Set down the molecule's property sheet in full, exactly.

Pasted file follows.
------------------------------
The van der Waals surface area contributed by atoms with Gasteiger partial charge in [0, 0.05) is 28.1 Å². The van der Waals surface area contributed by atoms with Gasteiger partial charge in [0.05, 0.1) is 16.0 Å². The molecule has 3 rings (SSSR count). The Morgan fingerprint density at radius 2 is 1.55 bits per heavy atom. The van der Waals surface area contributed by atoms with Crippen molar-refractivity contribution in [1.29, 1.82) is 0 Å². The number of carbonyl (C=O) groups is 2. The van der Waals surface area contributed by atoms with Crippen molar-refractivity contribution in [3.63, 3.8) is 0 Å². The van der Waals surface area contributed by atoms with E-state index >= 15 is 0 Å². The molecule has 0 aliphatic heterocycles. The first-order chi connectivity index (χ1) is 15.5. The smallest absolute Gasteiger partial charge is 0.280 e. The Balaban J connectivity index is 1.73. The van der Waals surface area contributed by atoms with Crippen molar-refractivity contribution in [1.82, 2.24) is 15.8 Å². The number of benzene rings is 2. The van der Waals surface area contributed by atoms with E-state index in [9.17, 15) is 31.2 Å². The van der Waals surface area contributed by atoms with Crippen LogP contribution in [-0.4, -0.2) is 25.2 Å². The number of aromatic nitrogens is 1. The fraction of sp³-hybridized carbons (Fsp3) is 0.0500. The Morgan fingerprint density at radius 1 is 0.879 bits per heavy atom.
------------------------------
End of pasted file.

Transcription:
The van der Waals surface area contributed by atoms with Gasteiger partial charge in [0, 0.05) is 28.1 Å². The van der Waals surface area contributed by atoms with Gasteiger partial charge in [0.05, 0.1) is 16.0 Å². The molecule has 3 rings (SSSR count). The Morgan fingerprint density at radius 2 is 1.55 bits per heavy atom. The van der Waals surface area contributed by atoms with Crippen molar-refractivity contribution in [1.29, 1.82) is 0 Å². The number of carbonyl (C=O) groups is 2. The van der Waals surface area contributed by atoms with Crippen molar-refractivity contribution in [3.63, 3.8) is 0 Å². The van der Waals surface area contributed by atoms with E-state index >= 15 is 0 Å². The molecule has 0 aliphatic heterocycles. The first-order chi connectivity index (χ1) is 15.5. The smallest absolute Gasteiger partial charge is 0.280 e. The Balaban J connectivity index is 1.73. The van der Waals surface area contributed by atoms with Crippen molar-refractivity contribution in [1.82, 2.24) is 15.8 Å². The number of benzene rings is 2. The van der Waals surface area contributed by atoms with E-state index in [9.17, 15) is 31.2 Å². The van der Waals surface area contributed by atoms with Crippen LogP contribution in [-0.4, -0.2) is 25.2 Å². The number of aromatic nitrogens is 1. The fraction of sp³-hybridized carbons (Fsp3) is 0.0500. The Morgan fingerprint density at radius 1 is 0.879 bits per heavy atom.